Made with the highest British attention to the wrong detail
All the records I listened to compulsively back in the fin de siècle era have first tracks that skip, I guess from all the times my drunken fingers picked them up too aggressively. I don’t mind the skips, they remind me of all those times, sitting up late, listening to song after song.
The first lines of The Classical by the Fall, the opening track of Hex Enduction Hour, skip accordingly. It is a dozen years later and I’m alone in my house in the afternoon. The stormclouds in the sky never came to anything, familiar people walk by outside, the family with the Sharpei for example. It’s a puppy, and has a fat head that resembles a cinnamon scroll. Different family members take turns promenading up and down my street with it. Yes, here I am in the suburbs, but living mostly in memory land.
When I started listening to the Fall, back in the LP scratching era, my favourite albums of theirs already seemed so far back in the past that my feeling I had been born in the wrong time was only made stronger. It was music from another world that for me was like a window, I could use it to imagine. What I imagined was some kind of dark place, going adventuring at night, stepping over the rocks of the railway tracks, yelling whatever came into our heads.
So seeing the Fall in 2010 was a strange experience. I was going to write surprising, but it is not surprising – we live at a time when every experience is available. Almost every single band I sat listening to and wondering about has appeared in some form, live. I think carefully before going to any of these dinosaur concerts, fearing disappointment, dislocation.
I’d seen the Fall already, in 2007. Tim and I were in London and went to see them in a venue inside a shopping centre in Islington. The video mash-ups that lasted for an hour and a half before the band came on made the crowd very angry. The hall rung with the voices of men crying out “BULLSHIT!” We felt like we were at the mercy of Mark E Smith, that he was making us angry, frustrated, testing our patience.
This time, the video art section of the evening was much condensed. We had already had to endure Dave Graney in support (if one was not out at the bar, queuing for twenty minutes for a plastic cup of gin and tonic which one sweated out immediately upon re-entering the sweltering hall), and now we watched a giant, fat Elvis, sweating and licking his lips, singing Unchained Melody, the footage, and the song, stretched out, excruciating. Fat Elvis makes me feel emotional, and I was glad when his face disappeared from the screen, even though he was replaced by a huge Barbara Streisand face, horribly distorted, nose bulging. EM, standing beside me, made a horror movie scream and fled to the bar.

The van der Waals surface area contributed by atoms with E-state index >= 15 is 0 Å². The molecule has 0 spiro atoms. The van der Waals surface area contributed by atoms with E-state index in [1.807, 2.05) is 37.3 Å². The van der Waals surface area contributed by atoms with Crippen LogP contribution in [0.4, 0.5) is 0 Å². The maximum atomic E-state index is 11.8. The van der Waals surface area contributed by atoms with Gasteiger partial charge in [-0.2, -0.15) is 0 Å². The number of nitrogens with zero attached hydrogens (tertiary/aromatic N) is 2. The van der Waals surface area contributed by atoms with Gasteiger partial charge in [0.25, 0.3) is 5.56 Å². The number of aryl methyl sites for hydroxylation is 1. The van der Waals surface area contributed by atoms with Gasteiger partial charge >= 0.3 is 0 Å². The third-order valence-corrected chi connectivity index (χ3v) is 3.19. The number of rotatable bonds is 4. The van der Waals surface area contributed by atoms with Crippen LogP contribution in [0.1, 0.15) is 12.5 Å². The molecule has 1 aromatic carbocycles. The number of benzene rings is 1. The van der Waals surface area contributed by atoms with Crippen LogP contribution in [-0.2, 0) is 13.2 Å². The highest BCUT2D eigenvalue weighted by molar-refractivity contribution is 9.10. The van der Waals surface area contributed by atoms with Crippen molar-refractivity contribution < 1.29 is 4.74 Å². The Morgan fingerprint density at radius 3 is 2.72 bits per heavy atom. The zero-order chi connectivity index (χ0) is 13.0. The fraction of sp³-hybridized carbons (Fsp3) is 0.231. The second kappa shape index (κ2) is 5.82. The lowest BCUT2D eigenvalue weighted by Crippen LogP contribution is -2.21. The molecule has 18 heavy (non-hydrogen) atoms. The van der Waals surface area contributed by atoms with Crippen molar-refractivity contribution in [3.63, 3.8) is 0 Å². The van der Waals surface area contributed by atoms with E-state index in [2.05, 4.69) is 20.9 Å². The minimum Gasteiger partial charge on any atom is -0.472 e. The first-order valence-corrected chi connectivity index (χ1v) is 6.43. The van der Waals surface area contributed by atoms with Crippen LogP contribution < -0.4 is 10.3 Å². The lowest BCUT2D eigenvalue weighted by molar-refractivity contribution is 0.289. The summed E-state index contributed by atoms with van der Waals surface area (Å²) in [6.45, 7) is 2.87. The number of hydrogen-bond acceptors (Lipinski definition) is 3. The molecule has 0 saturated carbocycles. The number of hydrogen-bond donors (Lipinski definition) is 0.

Watching The Fall play was like watching a man wander around his study, or his living room, and pick up things for a moment (paperweights, decanters), then put them down again, lost in his own private reflections. It is easy to project things onto Mark E Smith, he becomes a caricature, a kind of nasty, grumpy uncle with a sharp, and somewhat surreal tongue, who you like to observe to see who he’ll tell to fuck off next.
As with the London show, Smith entered the stage not a moment before he was required. He appeared to a great gust of cheering, but I got the impression that he had just happened to walk on stage, and a band just happened to be there, and so he might as well sing. Sometimes he wandered up the back of the stage, to take of his jacket or pick up the sheaf of papers that could only have the lyrics on them, not that I could make out any of the lyrics that he sung anyway. I didn’t expect to recognise the songs, and I didn’t, although Fall songs have enough common elements that I felt like I recognised them even though I’d never heard them before.
The sound was dominated by the drums, played by a huge tank of a man, who smashed away at the kit forcibly the entire performance. I wished one of his particularly violent strokes would send him plummeting through the floor, but no luck. Sometimes Smith would go over and tap on one of the cymbals, before fiddling with the guitar amps or stabbing out some unrelated notes on the keyboard. Being in the Fall would be a horrible job. The keyboard player, who is also Smith’s wife, wore her handbag diagonally across her chest the entire show, as if at any moment she was about to step off the stage and hail a taxi and get out of there.
Hex Enduction Hour is on side B now, the scratches clicking and popping. I’m thinking about expired fires and midnight suns, and remembering the bits that Tim and I used to find funny, like when he sings “what the goddamn fuck is it- (uh)” and about falling down flat in the café aisle in “Iceland”. They were scraps of life mixed up and turned into something else. The songs didn’t ask us to like them, and so I did.
Before the show on Wednesday, Simon and EM and I engaged in more Mark E Smith ruminations. What would he be doing, while we were eating lotus root chips in a Japanese restaurant? In fact the thing I enjoyed most about seeing the Fall was wondering about Mark E Smith, the impenetrable egomaniac, continuing to believe each new album is the best, as his band members get younger and younger. The Fall is Mark E Smith, in that it could not exist without him, but it’s also some kind of monster. I understand a little of the kind of monster it is, the kind that comes when you feel disgust for what surrounds you, and you feel as if you have to make a kind of army to fight against it.